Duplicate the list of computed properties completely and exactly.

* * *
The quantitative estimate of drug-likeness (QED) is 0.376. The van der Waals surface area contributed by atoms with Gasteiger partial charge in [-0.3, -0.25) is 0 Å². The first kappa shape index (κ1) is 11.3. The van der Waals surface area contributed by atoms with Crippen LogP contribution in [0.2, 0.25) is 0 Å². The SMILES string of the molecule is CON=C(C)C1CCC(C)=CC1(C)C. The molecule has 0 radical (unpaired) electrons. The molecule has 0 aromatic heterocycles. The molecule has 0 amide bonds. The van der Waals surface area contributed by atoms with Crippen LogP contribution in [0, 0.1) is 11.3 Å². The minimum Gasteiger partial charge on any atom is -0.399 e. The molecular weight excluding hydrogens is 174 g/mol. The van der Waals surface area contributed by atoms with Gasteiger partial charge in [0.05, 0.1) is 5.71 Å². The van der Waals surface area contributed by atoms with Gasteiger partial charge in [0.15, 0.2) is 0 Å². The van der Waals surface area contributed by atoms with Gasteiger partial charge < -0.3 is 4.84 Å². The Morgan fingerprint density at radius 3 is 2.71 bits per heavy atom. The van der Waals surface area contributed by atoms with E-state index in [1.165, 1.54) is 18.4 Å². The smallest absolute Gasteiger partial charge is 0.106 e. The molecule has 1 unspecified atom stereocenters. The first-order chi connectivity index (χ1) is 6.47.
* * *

The quantitative estimate of drug-likeness (QED) is 0.376. The van der Waals surface area contributed by atoms with Gasteiger partial charge in [-0.3, -0.25) is 0 Å². The first kappa shape index (κ1) is 11.3. The van der Waals surface area contributed by atoms with Crippen LogP contribution in [0.2, 0.25) is 0 Å². The SMILES string of the molecule is CON=C(C)C1CCC(C)=CC1(C)C. The molecule has 0 radical (unpaired) electrons. The molecule has 0 aromatic heterocycles. The molecule has 0 amide bonds. The van der Waals surface area contributed by atoms with Crippen LogP contribution in [0, 0.1) is 11.3 Å². The minimum Gasteiger partial charge on any atom is -0.399 e. The molecular weight excluding hydrogens is 174 g/mol. The van der Waals surface area contributed by atoms with Gasteiger partial charge in [0.05, 0.1) is 5.71 Å². The van der Waals surface area contributed by atoms with Gasteiger partial charge in [0.15, 0.2) is 0 Å². The van der Waals surface area contributed by atoms with Gasteiger partial charge < -0.3 is 4.84 Å². The Morgan fingerprint density at radius 3 is 2.71 bits per heavy atom. The van der Waals surface area contributed by atoms with E-state index in [1.165, 1.54) is 18.4 Å². The smallest absolute Gasteiger partial charge is 0.106 e. The molecule has 1 unspecified atom stereocenters. The first-order chi connectivity index (χ1) is 6.47.